The Sri Lanka side soon complained to Mrs. Bandaranaike that Indian officials – belonging to a ‘babuocracy’ traditionally powerful, obdurate and ungenerous in their dealings with neighbouring countries – were thwarting the implementation of the agreement. Mrs. Bandaranaike telephoned Prime Minister Shastri to say that she would leave New Delhi the next day unless their original agreement was readied for signature. Senior Indian officials scurried to her presence shortly thereafter with assurances that the agreement would be ready. In October 1964 the Sirima-Shastri Pact was signed, whereby 525,000 persons of Indian origin would be repatriated to India while 300,000 would be granted Sri Lankan citizenship.

Mrs. Bandaranaike re-opened the issue after her re-election in 1970, and, on the basis of her excellent personal relationship with Prime Minister Indira Gandhi, she agreed on 28 June 1974 that the citizenship of the remaining 150,000 persons would be resolved by granting 75,000 of them Indian citizenship and 75,000 Sri Lankan citizenship. In subsequent years, the United National Party Government’s domestic political considerations in Sri Lanka, influenced by the Ceylon Workers Congress, resulted in the granting of Sri Lankan citizenship to all persons of Indian origin remaining in Sri Lanka.

Another success of Mrs. Bandaranaike was the resolution of the maritime boundary between India and Sri Lanka. The status of an uninhabited island, Kachativu, in the Palk Strait had been the subject of controversy and chauvinistic statements in both countries. Extensive research by Sri Lankan officials like Foreign Secretary W. T. Jayasinghe and Legal Adviser Christopher Pinto and the political sagacity of the two women premiers led to the June 1964 agreements demarcating the maritime boundary between the two countries, Kachativu falling on Sri Lanka’s side with the proviso that Indian nationals would continue to be able to visit the island to dry their fishing nets and visit the church there as they had done in the past without the requirement of visas. Another agreement in March 1976 demarcated the maritime boundary in the Gulf of Mannar and the Bay of Bengal. Both agreements became vital in the context of the UN Law of the Sea negotiations and Sri Lanka’s claims for resources in her territorial waters and on her seabed.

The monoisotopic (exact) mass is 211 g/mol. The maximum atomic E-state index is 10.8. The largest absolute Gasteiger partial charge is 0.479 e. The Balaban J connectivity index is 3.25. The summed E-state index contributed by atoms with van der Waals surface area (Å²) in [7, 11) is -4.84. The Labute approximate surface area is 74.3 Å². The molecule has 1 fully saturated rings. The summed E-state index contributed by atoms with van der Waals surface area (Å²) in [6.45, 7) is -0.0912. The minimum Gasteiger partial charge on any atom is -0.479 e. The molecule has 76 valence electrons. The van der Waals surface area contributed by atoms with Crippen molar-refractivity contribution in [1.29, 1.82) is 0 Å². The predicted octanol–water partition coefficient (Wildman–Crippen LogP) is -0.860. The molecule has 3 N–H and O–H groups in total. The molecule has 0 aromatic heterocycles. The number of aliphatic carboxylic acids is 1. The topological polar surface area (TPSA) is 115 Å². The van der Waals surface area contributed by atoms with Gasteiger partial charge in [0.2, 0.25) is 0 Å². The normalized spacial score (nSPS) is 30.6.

In the years after her electoral defeat in 1977, the action of the J.R. Jayewardene government in vindictively and undemocratically depriving Mrs.Bandaranaike of her civic rights contributed to the deterioration of Indo-Sri Lanka relations. During this period, however, Mrs. Bandaranaike remained in close contact with Mrs. Indira Gandhi.


One of the first challenges to Mrs. Bandaranaike’s foreign policy was the outbreak of the Sino-Indian war of 1962. She was deeply distressed, since both Asian giants were friends of Sri Lanka with close historical and cultural ties, and their hostile relationship could only be dysfunctional in terms of Asian solidarity and the emerging importance of the Global South. Officials like Glannie Peiris, familiar with the Colombo Powers Conference of 1954, which led to the Afro-Asian Conference in Bandung in 1955, were on hand to assist Mrs. Bandaranaike in her mediation. The war had broken out in October 1962; on November 21, Zhou En-Lai declared a unilateral ceasefire providing space for diplomatic efforts.